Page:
- A change in relation to distance learning requires the accreditors to work with the institutions to see what is really working and what evidence shows that it’s working in relation to ensuring that the students who take class are the ones who are being assessed for their work.
- Additionally, discussions about distance learning are ongoing in relation to regular and substantive interaction. These discussions are designed to bring the definition into alignment with current distance learning practice and where technology is allowing learning to go.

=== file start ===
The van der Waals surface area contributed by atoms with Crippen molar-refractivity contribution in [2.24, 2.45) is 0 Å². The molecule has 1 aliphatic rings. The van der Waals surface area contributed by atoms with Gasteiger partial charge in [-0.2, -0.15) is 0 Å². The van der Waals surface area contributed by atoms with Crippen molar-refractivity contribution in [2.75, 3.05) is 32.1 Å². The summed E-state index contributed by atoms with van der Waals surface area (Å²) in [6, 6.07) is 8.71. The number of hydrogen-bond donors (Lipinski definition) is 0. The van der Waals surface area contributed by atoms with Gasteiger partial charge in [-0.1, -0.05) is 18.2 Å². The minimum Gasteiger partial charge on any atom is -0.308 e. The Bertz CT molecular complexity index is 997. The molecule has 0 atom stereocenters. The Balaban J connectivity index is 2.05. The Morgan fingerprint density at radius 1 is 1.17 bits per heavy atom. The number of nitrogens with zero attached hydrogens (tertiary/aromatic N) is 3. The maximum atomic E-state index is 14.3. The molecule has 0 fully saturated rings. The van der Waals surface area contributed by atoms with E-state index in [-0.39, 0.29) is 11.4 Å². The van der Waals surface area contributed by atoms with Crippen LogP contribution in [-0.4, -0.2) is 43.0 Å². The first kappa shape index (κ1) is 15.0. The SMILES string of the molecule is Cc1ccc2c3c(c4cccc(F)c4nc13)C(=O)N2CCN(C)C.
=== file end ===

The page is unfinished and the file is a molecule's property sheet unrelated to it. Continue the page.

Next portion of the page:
- Institutions that offer degree programs that lead to state licensure, such as nursing, psychology and teaching must let students who participate at a distance from another state know that the program is in alignment with their home state’s licensure requirements.
- Areas including TEACH Act, religious-affiliated institutions, distance education, competency-based education and federal financial aid are being reconsidered and rebundled into two packages that will be discussed in future Neg Reg discussions.
Links to Articles, Apps, or websites mentioned during the interview:
- Negotiated Rulemaking 2019
- Western Interstate Commission for Higher Education
- WICHE Cooperative for Educational Technology
Guest Social Media Links: